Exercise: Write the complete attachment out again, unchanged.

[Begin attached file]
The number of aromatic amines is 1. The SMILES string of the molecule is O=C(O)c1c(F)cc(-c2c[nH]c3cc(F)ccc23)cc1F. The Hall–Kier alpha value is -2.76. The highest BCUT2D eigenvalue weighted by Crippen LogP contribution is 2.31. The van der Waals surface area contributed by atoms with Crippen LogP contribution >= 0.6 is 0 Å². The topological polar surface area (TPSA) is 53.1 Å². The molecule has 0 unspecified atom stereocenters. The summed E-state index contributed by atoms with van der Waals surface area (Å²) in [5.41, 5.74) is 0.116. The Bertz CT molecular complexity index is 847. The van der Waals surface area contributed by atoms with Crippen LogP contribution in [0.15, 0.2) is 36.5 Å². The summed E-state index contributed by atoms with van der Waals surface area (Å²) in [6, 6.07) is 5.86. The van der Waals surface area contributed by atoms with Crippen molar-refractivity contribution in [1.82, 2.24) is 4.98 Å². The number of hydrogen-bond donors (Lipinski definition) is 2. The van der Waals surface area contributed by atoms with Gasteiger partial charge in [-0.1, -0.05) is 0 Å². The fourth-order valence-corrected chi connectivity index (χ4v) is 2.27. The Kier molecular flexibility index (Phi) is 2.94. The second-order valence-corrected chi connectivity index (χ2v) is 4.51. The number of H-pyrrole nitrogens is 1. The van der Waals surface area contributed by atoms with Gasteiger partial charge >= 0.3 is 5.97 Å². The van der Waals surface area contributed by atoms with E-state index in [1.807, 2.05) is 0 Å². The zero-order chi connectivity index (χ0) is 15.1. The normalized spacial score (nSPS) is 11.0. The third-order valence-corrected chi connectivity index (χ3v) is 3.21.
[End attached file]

The number of aromatic amines is 1. The SMILES string of the molecule is O=C(O)c1c(F)cc(-c2c[nH]c3cc(F)ccc23)cc1F. The Hall–Kier alpha value is -2.76. The highest BCUT2D eigenvalue weighted by Crippen LogP contribution is 2.31. The van der Waals surface area contributed by atoms with Crippen LogP contribution >= 0.6 is 0 Å². The topological polar surface area (TPSA) is 53.1 Å². The molecule has 0 unspecified atom stereocenters. The summed E-state index contributed by atoms with van der Waals surface area (Å²) in [5.41, 5.74) is 0.116. The Bertz CT molecular complexity index is 847. The van der Waals surface area contributed by atoms with Crippen LogP contribution in [0.15, 0.2) is 36.5 Å². The summed E-state index contributed by atoms with van der Waals surface area (Å²) in [6, 6.07) is 5.86. The van der Waals surface area contributed by atoms with Crippen molar-refractivity contribution in [1.82, 2.24) is 4.98 Å². The number of hydrogen-bond donors (Lipinski definition) is 2. The van der Waals surface area contributed by atoms with Gasteiger partial charge in [-0.1, -0.05) is 0 Å². The fourth-order valence-corrected chi connectivity index (χ4v) is 2.27. The Kier molecular flexibility index (Phi) is 2.94. The second-order valence-corrected chi connectivity index (χ2v) is 4.51. The number of H-pyrrole nitrogens is 1. The van der Waals surface area contributed by atoms with Gasteiger partial charge >= 0.3 is 5.97 Å². The van der Waals surface area contributed by atoms with E-state index in [1.807, 2.05) is 0 Å². The zero-order chi connectivity index (χ0) is 15.1. The normalized spacial score (nSPS) is 11.0. The third-order valence-corrected chi connectivity index (χ3v) is 3.21.